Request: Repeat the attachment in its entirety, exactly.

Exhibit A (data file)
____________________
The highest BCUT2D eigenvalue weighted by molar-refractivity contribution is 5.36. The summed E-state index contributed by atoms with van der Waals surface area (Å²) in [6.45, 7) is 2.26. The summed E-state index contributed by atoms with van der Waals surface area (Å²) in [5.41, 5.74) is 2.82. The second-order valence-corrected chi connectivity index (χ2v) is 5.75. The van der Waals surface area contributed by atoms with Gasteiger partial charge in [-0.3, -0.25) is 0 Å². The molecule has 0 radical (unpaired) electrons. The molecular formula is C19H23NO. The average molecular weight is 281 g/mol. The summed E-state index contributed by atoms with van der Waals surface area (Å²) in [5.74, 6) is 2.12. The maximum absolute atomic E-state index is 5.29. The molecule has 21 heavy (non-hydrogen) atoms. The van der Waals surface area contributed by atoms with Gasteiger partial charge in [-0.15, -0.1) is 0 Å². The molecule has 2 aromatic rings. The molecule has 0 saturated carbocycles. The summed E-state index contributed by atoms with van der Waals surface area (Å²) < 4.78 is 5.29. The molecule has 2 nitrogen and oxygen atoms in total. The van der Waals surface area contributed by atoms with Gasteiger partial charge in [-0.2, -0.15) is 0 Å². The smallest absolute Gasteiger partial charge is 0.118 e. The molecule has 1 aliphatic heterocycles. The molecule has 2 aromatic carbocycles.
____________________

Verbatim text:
The highest BCUT2D eigenvalue weighted by molar-refractivity contribution is 5.36. The summed E-state index contributed by atoms with van der Waals surface area (Å²) in [6.45, 7) is 2.26. The summed E-state index contributed by atoms with van der Waals surface area (Å²) in [5.41, 5.74) is 2.82. The second-order valence-corrected chi connectivity index (χ2v) is 5.75. The van der Waals surface area contributed by atoms with Gasteiger partial charge in [-0.3, -0.25) is 0 Å². The molecule has 0 radical (unpaired) electrons. The molecular formula is C19H23NO. The average molecular weight is 281 g/mol. The summed E-state index contributed by atoms with van der Waals surface area (Å²) in [5.74, 6) is 2.12. The maximum absolute atomic E-state index is 5.29. The molecule has 21 heavy (non-hydrogen) atoms. The van der Waals surface area contributed by atoms with Gasteiger partial charge in [-0.15, -0.1) is 0 Å². The molecule has 2 aromatic rings. The molecule has 0 saturated carbocycles. The summed E-state index contributed by atoms with van der Waals surface area (Å²) < 4.78 is 5.29. The molecule has 2 nitrogen and oxygen atoms in total. The van der Waals surface area contributed by atoms with Gasteiger partial charge in [-0.2, -0.15) is 0 Å². The smallest absolute Gasteiger partial charge is 0.118 e. The molecule has 1 aliphatic heterocycles. The molecule has 2 aromatic carbocycles.